Cantú emphasized Baldo was not a manifest of his personal experience of growing up Latino in the United States. The strip’s main purpose is to entertain through daily scenarios involving work, family, culture, superstition, sometimes religion, and even death.

 

“Baldo is not a political cartoon, our main purpose is to entertain and make people smile,” he said.

 

However, Cantú does not shy away from the opportunity to give Latinos a voice when he feels there’s a vacuum in the information. After Ken Burns’ World War II documentary War, aired on PBS and sparked criticism for ignoring the role Latinos played in the military, Cantú saw an opportunity to share the untold stories.

 

He introduced the character Benny Ramírez, a WWII veteran, who offered a composite of many stories told by Latino veterans and archived by Dr. Maggie Rivas-Rodríguez of the University of Texas at Austin’s U.S. Latino and Latina World War II Oral History Project. The two week script personified the brutality of war, the discrimination minority veterans experienced within the military and upon returning.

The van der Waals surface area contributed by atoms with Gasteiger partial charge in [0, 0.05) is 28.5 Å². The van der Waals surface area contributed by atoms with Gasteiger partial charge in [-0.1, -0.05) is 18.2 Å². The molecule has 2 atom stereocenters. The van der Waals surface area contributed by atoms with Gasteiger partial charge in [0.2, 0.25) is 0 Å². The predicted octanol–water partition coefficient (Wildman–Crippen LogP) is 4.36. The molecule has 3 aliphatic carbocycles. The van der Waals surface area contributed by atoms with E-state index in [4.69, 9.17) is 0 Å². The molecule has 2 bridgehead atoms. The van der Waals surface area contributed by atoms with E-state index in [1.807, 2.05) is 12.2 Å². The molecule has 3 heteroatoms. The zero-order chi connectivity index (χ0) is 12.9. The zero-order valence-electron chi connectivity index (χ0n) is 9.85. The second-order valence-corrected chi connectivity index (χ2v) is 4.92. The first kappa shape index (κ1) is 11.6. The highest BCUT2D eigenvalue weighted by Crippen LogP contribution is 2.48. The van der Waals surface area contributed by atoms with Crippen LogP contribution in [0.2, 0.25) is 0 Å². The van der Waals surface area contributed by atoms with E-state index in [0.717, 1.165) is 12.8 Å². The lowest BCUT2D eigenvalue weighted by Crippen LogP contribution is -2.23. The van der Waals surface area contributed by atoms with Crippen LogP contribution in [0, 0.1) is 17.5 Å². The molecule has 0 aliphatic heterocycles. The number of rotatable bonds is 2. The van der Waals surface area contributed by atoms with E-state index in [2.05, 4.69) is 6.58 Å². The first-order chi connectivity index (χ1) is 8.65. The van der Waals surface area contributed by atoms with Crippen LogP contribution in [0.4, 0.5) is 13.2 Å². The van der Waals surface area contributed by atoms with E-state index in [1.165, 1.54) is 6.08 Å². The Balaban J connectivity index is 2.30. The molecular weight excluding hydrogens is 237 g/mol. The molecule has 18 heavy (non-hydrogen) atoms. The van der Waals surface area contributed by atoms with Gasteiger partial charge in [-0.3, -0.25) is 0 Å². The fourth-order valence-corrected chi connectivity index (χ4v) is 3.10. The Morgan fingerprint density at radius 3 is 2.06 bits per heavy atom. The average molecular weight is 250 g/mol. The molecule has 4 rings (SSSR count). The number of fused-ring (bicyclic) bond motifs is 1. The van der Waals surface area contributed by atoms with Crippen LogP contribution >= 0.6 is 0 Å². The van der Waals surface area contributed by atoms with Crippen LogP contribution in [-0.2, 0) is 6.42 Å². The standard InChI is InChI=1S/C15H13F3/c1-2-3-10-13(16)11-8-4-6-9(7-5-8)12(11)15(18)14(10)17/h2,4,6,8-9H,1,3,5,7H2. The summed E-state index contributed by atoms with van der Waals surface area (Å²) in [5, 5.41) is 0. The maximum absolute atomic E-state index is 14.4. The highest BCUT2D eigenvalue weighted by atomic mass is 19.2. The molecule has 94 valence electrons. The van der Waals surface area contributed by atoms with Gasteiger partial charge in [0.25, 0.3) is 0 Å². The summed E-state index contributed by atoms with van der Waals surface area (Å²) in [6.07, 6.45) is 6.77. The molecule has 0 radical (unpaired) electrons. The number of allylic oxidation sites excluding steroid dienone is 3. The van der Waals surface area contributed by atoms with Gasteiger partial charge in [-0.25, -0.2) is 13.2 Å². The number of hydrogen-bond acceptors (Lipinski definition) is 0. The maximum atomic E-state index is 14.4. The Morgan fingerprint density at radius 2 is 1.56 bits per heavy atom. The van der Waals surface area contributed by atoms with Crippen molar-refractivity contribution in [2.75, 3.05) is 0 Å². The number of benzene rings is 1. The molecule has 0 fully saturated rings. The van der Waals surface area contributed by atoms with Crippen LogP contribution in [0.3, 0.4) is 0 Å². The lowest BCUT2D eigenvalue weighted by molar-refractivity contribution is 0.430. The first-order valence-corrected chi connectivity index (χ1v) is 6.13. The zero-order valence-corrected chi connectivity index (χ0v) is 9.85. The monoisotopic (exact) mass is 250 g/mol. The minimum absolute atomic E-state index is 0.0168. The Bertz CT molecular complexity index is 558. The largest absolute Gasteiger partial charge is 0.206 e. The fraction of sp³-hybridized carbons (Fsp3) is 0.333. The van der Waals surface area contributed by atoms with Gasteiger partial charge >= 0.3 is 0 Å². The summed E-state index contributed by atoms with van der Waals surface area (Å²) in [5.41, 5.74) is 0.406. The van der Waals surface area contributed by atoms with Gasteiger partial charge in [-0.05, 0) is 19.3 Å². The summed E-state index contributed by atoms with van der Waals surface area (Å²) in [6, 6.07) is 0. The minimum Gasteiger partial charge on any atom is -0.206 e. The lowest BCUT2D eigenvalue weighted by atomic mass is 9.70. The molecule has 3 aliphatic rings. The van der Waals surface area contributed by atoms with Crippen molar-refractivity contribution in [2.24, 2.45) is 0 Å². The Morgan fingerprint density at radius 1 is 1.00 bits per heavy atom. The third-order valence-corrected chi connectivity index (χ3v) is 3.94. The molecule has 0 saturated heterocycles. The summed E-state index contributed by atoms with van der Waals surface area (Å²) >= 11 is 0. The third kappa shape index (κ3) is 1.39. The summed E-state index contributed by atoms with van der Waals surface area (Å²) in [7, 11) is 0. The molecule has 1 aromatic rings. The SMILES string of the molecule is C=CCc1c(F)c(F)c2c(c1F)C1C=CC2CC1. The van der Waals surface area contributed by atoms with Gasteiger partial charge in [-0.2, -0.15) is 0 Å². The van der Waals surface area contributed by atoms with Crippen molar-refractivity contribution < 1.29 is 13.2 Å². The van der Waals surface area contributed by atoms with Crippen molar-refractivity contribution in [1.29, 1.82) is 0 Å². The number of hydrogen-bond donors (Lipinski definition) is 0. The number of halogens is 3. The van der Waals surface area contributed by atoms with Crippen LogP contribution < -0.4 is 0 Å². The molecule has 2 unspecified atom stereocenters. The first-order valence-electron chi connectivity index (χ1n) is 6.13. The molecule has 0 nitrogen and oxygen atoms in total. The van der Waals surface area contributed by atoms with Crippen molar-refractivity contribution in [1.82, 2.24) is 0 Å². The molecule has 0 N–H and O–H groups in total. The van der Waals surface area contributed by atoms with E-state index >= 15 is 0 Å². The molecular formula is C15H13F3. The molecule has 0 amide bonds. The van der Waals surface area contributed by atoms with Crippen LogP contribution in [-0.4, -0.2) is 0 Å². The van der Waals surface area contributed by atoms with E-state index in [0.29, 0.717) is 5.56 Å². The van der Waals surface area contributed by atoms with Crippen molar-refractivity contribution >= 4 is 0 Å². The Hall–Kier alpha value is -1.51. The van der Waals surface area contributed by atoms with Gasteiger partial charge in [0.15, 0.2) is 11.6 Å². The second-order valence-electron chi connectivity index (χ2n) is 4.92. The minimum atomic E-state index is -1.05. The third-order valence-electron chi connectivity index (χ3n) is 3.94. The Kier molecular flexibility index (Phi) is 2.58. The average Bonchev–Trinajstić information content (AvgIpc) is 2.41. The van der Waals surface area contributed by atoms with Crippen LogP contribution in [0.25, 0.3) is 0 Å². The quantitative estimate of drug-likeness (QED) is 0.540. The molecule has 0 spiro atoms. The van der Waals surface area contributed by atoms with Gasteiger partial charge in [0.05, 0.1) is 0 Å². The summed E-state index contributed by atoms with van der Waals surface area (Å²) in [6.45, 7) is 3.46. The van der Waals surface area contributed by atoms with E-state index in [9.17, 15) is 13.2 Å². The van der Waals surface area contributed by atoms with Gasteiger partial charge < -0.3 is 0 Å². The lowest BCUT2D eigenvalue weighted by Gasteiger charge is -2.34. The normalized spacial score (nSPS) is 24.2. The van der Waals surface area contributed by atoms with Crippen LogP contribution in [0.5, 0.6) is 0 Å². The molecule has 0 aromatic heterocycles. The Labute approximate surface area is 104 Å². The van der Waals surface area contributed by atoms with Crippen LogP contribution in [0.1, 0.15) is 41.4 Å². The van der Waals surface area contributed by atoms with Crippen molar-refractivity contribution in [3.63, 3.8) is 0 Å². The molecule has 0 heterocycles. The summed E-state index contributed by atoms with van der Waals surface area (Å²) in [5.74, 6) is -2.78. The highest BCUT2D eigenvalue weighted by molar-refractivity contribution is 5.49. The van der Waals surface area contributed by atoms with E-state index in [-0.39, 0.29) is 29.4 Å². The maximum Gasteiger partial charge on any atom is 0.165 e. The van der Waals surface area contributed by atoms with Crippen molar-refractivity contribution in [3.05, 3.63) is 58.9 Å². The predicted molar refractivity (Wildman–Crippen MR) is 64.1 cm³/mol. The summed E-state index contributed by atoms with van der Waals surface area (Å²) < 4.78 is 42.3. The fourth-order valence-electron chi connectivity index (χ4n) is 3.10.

The essence of the script is captured in a one-liner by Benny, “If I don’t keep my story alive, who will?”

 

Cantú said he felt obliged to use the little platform he had to share the sacrifices Latinos have made for this country and was invited by NPR to share his message with a broader audience. His own uncles served in the U.S. military.